Objective: To evaluate the effectiveness of incentives for improving compliance with the first prenatal appointment.
Methods: One hundred four low-income women, intending to enroll for prenatal care in a system of Northern California family planning clinics, were recruited for a randomized trial. Study subjects were assigned randomly to one of three groups, receiving a taxicab voucher or a baby-blanket coupon or an appointment slip (controls). Intention-to-treat analysis was used to compare compliance with the first prenatal appointment between the three groups.
Results: Subjects receiving the taxi voucher had a compliance rate of 82% for the first prenatal appointment, 22% higher than mean appointment compliance in the other groups. The odds ratio for missing the first appointment was 0.32 (95% confidence interval 0.12, 0.88) in the taxi voucher group. This was not affected by controlling for possible confounders. Despite better appointment compliance, only one of 34 taxi vouchers distributed was actually used.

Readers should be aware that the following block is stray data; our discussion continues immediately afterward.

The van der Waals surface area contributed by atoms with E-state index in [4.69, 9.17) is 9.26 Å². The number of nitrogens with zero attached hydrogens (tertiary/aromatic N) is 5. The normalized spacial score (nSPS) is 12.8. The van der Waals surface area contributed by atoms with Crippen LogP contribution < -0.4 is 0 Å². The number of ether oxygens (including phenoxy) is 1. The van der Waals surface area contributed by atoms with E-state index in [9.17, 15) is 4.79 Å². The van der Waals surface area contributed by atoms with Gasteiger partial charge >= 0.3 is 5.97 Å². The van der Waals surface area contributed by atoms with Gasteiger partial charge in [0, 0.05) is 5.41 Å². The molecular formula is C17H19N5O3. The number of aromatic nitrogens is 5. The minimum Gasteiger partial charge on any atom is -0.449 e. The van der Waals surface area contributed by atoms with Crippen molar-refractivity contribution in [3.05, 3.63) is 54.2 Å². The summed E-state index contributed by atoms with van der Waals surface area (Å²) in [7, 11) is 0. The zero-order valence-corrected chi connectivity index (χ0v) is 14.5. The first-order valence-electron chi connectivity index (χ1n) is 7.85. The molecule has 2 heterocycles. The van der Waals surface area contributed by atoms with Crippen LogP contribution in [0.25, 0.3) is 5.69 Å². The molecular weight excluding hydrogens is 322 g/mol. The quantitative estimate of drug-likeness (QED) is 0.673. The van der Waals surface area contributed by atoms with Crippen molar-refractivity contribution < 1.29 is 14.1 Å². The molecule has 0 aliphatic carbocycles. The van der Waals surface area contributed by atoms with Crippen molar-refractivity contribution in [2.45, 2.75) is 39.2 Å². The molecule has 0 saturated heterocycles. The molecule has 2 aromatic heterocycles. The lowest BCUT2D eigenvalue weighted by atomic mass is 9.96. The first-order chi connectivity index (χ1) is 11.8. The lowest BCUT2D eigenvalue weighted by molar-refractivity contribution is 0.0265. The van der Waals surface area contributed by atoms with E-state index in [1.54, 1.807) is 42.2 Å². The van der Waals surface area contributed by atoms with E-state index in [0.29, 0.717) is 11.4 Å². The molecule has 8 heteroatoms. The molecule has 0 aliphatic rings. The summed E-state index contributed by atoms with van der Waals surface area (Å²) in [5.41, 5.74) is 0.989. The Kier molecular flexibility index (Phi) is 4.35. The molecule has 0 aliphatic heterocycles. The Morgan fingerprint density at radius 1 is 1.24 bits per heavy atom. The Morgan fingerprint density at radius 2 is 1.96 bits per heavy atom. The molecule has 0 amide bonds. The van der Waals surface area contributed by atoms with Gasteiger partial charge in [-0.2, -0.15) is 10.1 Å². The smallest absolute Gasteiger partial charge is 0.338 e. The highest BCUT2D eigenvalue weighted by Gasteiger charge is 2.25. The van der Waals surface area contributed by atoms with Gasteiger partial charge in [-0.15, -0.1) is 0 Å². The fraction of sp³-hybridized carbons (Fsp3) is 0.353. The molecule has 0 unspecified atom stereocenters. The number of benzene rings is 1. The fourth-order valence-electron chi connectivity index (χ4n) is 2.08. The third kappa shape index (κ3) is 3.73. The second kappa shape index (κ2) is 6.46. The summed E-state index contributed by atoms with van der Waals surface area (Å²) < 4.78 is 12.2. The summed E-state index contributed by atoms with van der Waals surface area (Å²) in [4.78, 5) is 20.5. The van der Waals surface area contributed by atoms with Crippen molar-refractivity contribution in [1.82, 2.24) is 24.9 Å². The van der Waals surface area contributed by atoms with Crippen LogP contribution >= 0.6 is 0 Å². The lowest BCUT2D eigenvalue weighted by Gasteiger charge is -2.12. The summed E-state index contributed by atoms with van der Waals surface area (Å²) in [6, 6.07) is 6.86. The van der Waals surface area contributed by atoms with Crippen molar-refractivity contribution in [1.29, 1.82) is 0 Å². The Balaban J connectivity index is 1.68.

Conclusion: A taxi voucher incentive was effective in improving compliance with the first prenatal appointment, despite the fact that only one subject actually used the voucher.